Tunnels, Quarries and the Seine River
This doesn’t mean there weren’t challenges. As you probably know, there are a lot of tunnels and old quarries under Paris. When they needed stones to build houses, lots of people dug them right from underneath their feet! Many of these quarries were unofficial and never got marked, so there were always surprises. As they were digging the metro they ran into a lot of underground cavities they weren’t expecting.
The Seine River also used to have arms all over that basin. They were drained but many areas still had large deposits of humid sand. That’s not ideal terrain for a metro because it’s not structurally sound and you need to build up strong tunnels to hold up all that wet sand. If you’re digging into hard rock it’s a tough job to begin with, but it’s not likely to cave in. If you’re digging into soft sandy dirt, cave-ins are always a possibility. Line 1 of the Paris metro does not go under the river, but it goes right along it, hence all the surprises.
I remember how when they built the first line of the metro in Toulouse in the late 80s they had to freeze the ground in order to safely go under the Canal du Midi. We could see the giant refrigerators on the surface that pumped cold air while they were building a metal structure strong enough to keep the soggy dirt away from the tunnel. They had no such technologies in 1900 but eventually they managed to go under the Seine and under the Canal Saint Martin, both were soggy propositions. They used pumps and strong steel, and it works.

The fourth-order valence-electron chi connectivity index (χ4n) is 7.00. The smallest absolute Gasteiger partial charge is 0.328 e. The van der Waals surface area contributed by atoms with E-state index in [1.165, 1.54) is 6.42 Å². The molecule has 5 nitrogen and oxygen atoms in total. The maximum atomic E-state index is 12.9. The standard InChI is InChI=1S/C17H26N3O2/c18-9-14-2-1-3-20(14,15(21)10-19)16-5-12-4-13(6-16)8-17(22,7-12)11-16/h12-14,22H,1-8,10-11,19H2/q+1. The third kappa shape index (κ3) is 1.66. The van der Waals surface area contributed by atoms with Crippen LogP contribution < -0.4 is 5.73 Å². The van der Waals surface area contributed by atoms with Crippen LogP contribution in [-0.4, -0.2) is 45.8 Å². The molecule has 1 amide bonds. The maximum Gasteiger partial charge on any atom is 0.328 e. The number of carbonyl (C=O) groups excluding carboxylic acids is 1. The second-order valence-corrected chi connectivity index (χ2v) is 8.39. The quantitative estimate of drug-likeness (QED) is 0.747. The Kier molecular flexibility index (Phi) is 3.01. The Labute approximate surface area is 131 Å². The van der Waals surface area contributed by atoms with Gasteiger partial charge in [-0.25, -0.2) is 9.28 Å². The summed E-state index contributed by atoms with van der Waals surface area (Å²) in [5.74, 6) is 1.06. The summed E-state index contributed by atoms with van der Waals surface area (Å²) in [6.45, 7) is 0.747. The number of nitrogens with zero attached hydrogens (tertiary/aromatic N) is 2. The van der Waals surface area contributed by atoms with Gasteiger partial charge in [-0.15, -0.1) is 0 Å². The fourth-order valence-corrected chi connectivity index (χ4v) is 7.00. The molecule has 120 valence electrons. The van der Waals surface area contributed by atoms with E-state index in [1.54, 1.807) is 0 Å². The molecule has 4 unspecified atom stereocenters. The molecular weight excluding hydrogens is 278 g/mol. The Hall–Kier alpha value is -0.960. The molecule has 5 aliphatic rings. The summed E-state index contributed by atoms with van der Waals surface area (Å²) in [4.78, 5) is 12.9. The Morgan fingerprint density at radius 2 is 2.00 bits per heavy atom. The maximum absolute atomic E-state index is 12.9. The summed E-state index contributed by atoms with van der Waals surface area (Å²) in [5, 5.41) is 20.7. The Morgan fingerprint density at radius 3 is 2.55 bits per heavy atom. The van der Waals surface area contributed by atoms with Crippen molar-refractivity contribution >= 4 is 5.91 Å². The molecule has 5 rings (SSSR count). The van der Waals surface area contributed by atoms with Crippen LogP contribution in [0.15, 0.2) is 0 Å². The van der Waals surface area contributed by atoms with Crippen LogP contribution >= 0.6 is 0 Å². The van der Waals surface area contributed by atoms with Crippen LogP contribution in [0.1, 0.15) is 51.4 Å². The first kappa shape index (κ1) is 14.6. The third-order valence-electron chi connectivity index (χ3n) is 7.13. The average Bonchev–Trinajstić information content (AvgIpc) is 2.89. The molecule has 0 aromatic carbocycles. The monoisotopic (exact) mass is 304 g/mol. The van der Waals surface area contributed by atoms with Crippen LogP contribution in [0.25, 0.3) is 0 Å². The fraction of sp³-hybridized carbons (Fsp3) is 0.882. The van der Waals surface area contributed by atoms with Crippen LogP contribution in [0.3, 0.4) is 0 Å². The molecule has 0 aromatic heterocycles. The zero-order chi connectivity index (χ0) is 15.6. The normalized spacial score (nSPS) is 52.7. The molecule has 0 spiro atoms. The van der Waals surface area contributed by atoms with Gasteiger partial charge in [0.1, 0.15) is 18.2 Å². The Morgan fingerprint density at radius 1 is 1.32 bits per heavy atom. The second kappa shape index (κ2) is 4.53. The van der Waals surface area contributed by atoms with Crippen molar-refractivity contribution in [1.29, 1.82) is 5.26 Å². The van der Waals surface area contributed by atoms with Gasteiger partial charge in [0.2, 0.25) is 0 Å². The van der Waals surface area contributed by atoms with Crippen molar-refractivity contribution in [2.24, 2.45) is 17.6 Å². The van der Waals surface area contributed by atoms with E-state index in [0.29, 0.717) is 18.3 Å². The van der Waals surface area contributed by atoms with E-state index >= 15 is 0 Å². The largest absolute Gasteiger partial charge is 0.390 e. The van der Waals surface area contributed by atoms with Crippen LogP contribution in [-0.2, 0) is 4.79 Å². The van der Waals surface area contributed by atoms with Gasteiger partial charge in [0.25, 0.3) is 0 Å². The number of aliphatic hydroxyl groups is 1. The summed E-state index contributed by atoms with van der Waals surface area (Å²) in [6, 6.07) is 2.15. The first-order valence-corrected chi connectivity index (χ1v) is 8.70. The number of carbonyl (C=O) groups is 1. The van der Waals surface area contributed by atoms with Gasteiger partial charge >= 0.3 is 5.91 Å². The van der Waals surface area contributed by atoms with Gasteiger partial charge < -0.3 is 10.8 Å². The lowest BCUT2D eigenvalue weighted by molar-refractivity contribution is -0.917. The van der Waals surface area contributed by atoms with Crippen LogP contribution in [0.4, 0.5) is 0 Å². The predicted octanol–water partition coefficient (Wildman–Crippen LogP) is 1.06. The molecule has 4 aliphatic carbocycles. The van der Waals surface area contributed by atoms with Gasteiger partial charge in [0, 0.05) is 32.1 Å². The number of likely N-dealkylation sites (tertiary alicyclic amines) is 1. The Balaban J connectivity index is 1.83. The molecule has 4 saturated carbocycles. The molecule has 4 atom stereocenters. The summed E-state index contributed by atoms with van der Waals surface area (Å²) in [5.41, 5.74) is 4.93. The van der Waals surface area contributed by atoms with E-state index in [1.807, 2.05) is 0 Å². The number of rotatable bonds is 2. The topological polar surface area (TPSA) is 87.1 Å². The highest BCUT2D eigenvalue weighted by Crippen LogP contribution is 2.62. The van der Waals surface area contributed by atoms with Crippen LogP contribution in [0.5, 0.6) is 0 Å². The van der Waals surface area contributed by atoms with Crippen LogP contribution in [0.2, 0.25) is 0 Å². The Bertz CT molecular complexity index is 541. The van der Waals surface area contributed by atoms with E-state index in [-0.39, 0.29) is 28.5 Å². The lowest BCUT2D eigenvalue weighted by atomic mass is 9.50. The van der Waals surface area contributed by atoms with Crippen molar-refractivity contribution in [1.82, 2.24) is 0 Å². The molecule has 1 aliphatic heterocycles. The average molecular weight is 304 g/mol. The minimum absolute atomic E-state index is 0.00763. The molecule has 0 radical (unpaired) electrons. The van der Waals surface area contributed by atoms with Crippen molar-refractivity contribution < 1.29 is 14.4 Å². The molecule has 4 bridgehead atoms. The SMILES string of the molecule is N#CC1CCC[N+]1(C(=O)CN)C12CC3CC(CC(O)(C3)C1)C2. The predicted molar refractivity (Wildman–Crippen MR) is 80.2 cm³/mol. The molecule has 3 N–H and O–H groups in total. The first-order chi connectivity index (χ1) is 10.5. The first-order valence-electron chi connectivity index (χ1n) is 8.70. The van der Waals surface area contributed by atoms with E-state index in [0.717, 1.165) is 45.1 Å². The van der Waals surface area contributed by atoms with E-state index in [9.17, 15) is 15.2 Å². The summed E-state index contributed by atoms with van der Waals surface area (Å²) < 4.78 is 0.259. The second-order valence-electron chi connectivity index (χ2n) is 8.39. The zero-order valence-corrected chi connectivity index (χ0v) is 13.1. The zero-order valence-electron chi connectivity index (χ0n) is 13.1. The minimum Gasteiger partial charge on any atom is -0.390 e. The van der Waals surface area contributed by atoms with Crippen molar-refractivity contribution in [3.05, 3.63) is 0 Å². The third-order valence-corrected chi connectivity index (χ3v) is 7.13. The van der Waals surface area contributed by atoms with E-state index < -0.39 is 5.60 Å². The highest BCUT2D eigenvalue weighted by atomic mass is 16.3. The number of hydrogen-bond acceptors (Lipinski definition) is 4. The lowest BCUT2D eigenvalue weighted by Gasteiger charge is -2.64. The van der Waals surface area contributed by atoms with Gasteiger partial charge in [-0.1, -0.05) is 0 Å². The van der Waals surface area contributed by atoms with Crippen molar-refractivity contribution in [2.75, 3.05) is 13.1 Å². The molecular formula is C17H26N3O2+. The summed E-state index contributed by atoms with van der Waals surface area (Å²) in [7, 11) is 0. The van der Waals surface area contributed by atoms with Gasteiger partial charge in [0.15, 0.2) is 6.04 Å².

Paris Metro: a Game Changer
On the other hand, there were also overly optimistic predictions for how this metro could transform lives and bring about a great beautiful future. The advantages of quick and inexpensive transportation were clear. Everyone could easily get around Paris and move away from the city center. Lots of people chose to move out of tiny apartments in the central arrondissements and go a little further where they could afford a bigger place.
Did that really improve their daily lives? Maybe. Indeed, you can go great distances on the metro cheaply and quickly, but are people really enjoying the process? I’m not so sure, but that’s my personal bias. I was raised in downtown Toulouse and I can see the lure of large cities, but I’m a country girl at heart. I love a village not too far from the city!
The Paris Metro Since the Pandemic
The Paris metro never stopped completely with the pandemic, but service was drastically reduced. By now metro service in Paris is just about back to normal whereas TGV and flight are NOT back to normal. Metro cars aren’t as full because there are no visitors, but they are still packed at different times during the day. Companies are supposed to make it possible for people to work from home, but that’s not happening in many places. Masks are mandated on any form of public transportation in France, but you always have the people who (I suppose) don’t understand how breathing works and keep it under their nose. But, they haven’t been able to trace a single cluster to the Paris metro, so that’s good news.
Overall, the Paris metro has been a huge success. As I mentioned earlier, the Paris transportation system includes the metro, the RER that goes further and faster, trams, a funicular to go up the Montmartre hill, a whole bus system, transportation to the airports, TGV trains to take you to various destinations at high speeds, and good old trains that go at normal train speed. We also have lots of regional buses. I’ll plan on an episode so you can understand the method to the madness because it works pretty well once you understand it.
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If you enjoyed this episode, you should also listen to related episode(s):
- Paris Metro or Paris Bus? Episode 142
- Quick and Easy Guide to Public Transportation in France: Trains, Buses + Metros, Episode 223
- Best Paris Airport Transfer: Taxi, Episode 202
Category: French History